Cleveland heads into the market this week with an upgrade helped along by its decision to tap surpluses to bolster reserve levels.
Moody’s Investors Service raised the city’s rating to Aa3 from A1 while S&P Global Ratings affirmed its AA-plus. Both assign a stable outlook.
Moody’s action recognizes a “strengthening of fund balance and liquidity,” analysts said. “Reserves are expected to remain very healthy across city operations given an influx of federal aid and conservative budgeting of revenue and expenses.”
“This change means that the city’s future borrowing costs should go down and that we will be better able to expand our investor base,” said Ahmed Abonamah, the city’s chief of finance.
The city plans to sell $49 million of general obligation debt on Wednesday.
Proceeds will finance various capital projects and equipment purchases like city vehicles while capital projects include construction, renovations, and improvement to city facilities, parks, and streets and sidewalks.
KeyBanc Capital Markets is senior manager with four other firms acting as co-managers. Phoenix Capital Markets LLP and Government Capital Management LLC are acting as advisors and Squire Patton Boggs LLP is bond counsel. The deal is the first issue under Mayor Justin Bibb who took office earlier this year.
The city closed out 2021 with a fund balance of more than $300 million, up 59% from the prior year, as it tapped $109 million from its share of first allocation of federal COVID-19 pandemic relief in the American Rescue Plan to make up for lost revenue.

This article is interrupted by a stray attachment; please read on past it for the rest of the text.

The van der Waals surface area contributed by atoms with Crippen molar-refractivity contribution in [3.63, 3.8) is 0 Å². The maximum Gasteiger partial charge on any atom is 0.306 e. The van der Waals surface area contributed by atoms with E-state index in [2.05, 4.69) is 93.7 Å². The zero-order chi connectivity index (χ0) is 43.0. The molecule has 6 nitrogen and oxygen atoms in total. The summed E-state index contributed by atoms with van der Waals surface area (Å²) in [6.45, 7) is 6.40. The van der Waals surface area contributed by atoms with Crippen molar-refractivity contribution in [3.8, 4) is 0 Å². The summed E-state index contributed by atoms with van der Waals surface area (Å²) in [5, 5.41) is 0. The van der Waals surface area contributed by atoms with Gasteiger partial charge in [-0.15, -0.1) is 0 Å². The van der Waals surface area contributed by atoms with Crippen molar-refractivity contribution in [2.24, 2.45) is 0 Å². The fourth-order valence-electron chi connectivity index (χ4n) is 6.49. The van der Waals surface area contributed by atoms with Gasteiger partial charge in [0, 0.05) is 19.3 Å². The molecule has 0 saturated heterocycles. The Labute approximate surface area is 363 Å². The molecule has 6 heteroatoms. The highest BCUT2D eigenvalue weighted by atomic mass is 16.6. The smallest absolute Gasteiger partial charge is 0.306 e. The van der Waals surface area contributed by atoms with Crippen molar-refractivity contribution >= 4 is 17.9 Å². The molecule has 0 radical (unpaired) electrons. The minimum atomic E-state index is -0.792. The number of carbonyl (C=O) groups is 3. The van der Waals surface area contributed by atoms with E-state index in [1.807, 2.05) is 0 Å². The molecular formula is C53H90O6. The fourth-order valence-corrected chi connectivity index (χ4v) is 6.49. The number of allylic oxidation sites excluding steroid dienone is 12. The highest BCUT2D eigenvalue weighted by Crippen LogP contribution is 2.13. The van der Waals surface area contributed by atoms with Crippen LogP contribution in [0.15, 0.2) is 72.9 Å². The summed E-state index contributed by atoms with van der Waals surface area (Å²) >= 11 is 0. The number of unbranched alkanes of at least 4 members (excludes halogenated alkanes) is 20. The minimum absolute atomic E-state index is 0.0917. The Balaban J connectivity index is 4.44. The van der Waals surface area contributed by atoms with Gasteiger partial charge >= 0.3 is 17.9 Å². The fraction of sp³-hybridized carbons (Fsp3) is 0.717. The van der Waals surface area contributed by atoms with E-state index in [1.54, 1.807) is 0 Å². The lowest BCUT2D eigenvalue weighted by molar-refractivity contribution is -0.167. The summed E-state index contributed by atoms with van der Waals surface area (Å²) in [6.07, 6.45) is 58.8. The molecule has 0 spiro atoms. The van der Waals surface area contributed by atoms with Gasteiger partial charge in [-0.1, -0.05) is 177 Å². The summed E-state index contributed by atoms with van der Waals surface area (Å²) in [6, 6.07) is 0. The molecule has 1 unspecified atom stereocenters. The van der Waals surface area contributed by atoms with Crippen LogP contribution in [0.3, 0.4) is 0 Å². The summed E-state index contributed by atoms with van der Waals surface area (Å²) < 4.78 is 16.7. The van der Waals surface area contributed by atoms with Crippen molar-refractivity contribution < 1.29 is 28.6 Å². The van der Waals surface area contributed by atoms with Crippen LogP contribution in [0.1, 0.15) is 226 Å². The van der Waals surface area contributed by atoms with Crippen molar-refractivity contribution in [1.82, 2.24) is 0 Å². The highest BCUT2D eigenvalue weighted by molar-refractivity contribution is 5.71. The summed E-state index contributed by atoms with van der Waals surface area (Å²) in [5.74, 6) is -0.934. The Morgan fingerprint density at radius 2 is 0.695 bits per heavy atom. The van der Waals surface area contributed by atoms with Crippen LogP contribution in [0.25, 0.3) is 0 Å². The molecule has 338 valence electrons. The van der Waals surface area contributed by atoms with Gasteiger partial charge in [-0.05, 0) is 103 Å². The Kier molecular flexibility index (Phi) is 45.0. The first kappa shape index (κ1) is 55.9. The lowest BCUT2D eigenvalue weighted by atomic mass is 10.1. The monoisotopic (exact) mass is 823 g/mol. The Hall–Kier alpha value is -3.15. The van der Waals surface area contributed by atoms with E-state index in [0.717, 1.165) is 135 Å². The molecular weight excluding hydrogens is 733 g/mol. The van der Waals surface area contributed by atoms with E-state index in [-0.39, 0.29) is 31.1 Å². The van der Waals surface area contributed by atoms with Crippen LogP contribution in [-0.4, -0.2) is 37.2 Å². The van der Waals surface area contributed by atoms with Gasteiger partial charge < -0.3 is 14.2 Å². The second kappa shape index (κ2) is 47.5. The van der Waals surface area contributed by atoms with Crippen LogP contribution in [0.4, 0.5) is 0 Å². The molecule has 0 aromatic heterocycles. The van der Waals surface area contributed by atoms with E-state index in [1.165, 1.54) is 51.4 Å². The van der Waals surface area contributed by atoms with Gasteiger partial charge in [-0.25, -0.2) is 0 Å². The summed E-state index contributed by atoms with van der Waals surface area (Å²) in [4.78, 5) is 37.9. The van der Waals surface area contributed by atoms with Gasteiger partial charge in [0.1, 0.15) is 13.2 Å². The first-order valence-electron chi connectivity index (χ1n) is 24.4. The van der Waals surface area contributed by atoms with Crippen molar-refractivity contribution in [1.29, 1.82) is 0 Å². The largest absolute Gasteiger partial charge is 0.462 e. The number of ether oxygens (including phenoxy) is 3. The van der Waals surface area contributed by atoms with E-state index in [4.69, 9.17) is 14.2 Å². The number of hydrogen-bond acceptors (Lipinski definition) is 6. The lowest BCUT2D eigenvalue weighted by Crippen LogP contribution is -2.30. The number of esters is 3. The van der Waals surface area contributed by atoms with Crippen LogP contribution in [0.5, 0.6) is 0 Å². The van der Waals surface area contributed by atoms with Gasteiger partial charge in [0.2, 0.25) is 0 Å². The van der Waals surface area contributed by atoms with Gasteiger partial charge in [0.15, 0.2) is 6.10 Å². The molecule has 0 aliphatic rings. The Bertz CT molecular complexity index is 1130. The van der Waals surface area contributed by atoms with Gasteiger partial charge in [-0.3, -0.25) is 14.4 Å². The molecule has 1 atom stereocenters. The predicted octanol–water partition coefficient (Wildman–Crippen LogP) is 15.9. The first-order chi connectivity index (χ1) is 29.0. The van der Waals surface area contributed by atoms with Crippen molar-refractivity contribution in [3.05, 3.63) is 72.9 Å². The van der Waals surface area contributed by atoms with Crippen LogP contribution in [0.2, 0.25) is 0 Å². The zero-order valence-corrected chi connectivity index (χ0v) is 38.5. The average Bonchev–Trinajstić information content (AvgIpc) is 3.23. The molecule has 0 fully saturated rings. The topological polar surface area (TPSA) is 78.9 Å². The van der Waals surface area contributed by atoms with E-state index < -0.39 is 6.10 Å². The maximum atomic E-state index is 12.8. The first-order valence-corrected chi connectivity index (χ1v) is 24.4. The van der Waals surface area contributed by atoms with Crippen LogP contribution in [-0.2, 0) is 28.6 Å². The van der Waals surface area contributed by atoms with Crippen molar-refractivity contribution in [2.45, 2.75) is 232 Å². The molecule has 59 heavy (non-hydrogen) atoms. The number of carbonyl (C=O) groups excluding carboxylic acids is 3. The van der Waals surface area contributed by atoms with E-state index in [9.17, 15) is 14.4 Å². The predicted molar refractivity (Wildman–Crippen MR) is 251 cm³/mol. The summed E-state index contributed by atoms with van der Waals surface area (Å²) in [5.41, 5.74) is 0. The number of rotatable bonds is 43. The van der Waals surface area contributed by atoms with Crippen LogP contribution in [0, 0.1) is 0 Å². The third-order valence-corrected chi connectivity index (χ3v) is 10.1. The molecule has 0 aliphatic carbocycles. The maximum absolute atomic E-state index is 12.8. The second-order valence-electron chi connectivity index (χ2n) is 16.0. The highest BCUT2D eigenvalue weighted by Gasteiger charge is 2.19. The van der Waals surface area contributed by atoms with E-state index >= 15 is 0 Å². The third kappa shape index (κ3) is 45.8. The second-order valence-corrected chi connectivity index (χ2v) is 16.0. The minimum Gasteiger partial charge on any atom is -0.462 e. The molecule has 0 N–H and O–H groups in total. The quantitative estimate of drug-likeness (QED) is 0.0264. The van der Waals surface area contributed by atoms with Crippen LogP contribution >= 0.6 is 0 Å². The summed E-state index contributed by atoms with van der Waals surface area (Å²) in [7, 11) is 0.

Above-average leverage from debt and post-retirement benefit liabilities weigh on the rating. A pronounced contraction of the city’s economy and tax base including material declines to income tax collections or recurring operating deficits resulting in a narrowing of fund balance or liquidity could drive a downgrade. The city covers about 80 square miles in Cuyahoga County along the shores of Lake Erie in northeast Ohio with about 373,000 residents.
The upgrade impacts $387 million of general obligation limited tax debt, $399 million of subordinate lien income-tax-backed bonds that are rated at the same level and $55 million of non-tax revenue bonds that were raised to A1 from A2.
Income tax receipts, a primary source of revenue at 60% of the general fund, are on the upswing performing 9% better than budgeted so far this year and could hit $500 million. The city held the projection for 2022 steady at the 2021 level of $430 million due to uncertainty over refund requests that could be sought from remote workers when filing their 2021 tax returns and the lingering pandemic effects.
With stronger collection new in hand and the ability to use a portion of its $512 million of federal COVID-19 ARPA relief to make up for lost revenues, the city took steps that helped make a case for the Moody’s upgrade with a $20 infusion into its rainy day reserve bringing it to $65 million, or about 10% of city revenues. Past annual rainy day deposits typically were around $4 million to $8 million.
The city also established a new $90 million payroll reserve fund. It serves as a cushion in the next economic downturn that would give the city flexibility to avoid deep service cuts and layoffs.
The City Council signed off on the actions earlier this month.
“We felt based on actual results that we had an opportunity to put money away to ensure the city’s long-term fiscal health,” Abonamah said.